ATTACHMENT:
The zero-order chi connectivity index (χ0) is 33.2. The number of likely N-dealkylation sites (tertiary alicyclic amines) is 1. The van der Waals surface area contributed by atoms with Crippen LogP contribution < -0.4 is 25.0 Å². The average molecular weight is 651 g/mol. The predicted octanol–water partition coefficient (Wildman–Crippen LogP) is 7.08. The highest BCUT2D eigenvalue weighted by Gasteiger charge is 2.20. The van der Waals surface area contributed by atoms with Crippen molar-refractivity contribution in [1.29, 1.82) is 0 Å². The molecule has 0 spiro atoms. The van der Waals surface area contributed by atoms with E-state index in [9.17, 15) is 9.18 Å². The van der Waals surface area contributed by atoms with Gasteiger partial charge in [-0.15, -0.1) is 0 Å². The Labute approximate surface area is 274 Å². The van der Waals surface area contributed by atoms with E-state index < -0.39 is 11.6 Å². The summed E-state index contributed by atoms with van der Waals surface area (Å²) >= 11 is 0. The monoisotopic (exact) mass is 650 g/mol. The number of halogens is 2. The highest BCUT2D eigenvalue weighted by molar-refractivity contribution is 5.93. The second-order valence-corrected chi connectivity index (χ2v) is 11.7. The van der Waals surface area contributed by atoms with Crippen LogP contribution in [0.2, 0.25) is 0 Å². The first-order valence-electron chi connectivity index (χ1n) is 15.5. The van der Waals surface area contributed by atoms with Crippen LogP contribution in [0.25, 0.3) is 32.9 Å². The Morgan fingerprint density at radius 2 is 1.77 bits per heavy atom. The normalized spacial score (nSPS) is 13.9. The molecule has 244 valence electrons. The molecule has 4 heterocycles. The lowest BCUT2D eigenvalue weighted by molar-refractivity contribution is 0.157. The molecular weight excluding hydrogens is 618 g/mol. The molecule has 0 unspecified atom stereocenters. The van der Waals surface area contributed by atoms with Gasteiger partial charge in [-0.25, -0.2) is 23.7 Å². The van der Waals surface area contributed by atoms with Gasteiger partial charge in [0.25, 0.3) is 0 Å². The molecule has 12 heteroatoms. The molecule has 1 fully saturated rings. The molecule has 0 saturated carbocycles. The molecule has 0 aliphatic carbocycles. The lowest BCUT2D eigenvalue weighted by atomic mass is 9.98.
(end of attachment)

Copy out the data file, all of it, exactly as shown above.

The zero-order chi connectivity index (χ0) is 33.2. The number of likely N-dealkylation sites (tertiary alicyclic amines) is 1. The van der Waals surface area contributed by atoms with Crippen LogP contribution < -0.4 is 25.0 Å². The average molecular weight is 651 g/mol. The predicted octanol–water partition coefficient (Wildman–Crippen LogP) is 7.08. The highest BCUT2D eigenvalue weighted by Gasteiger charge is 2.20. The van der Waals surface area contributed by atoms with Crippen molar-refractivity contribution in [1.29, 1.82) is 0 Å². The molecule has 0 spiro atoms. The van der Waals surface area contributed by atoms with E-state index in [9.17, 15) is 9.18 Å². The van der Waals surface area contributed by atoms with Gasteiger partial charge in [-0.15, -0.1) is 0 Å². The Labute approximate surface area is 274 Å². The van der Waals surface area contributed by atoms with E-state index < -0.39 is 11.6 Å². The summed E-state index contributed by atoms with van der Waals surface area (Å²) >= 11 is 0. The monoisotopic (exact) mass is 650 g/mol. The number of halogens is 2. The highest BCUT2D eigenvalue weighted by molar-refractivity contribution is 5.93. The second-order valence-corrected chi connectivity index (χ2v) is 11.7. The van der Waals surface area contributed by atoms with Crippen LogP contribution in [0.2, 0.25) is 0 Å². The first-order valence-electron chi connectivity index (χ1n) is 15.5. The van der Waals surface area contributed by atoms with Crippen LogP contribution in [0.25, 0.3) is 32.9 Å². The Morgan fingerprint density at radius 2 is 1.77 bits per heavy atom. The normalized spacial score (nSPS) is 13.9. The molecule has 244 valence electrons. The molecule has 4 heterocycles. The lowest BCUT2D eigenvalue weighted by molar-refractivity contribution is 0.157. The molecular weight excluding hydrogens is 618 g/mol. The molecule has 0 unspecified atom stereocenters. The van der Waals surface area contributed by atoms with Gasteiger partial charge in [-0.25, -0.2) is 23.7 Å². The van der Waals surface area contributed by atoms with Gasteiger partial charge in [0.25, 0.3) is 0 Å². The molecule has 12 heteroatoms. The molecule has 1 fully saturated rings. The molecule has 0 saturated carbocycles. The molecule has 0 aliphatic carbocycles. The lowest BCUT2D eigenvalue weighted by atomic mass is 9.98.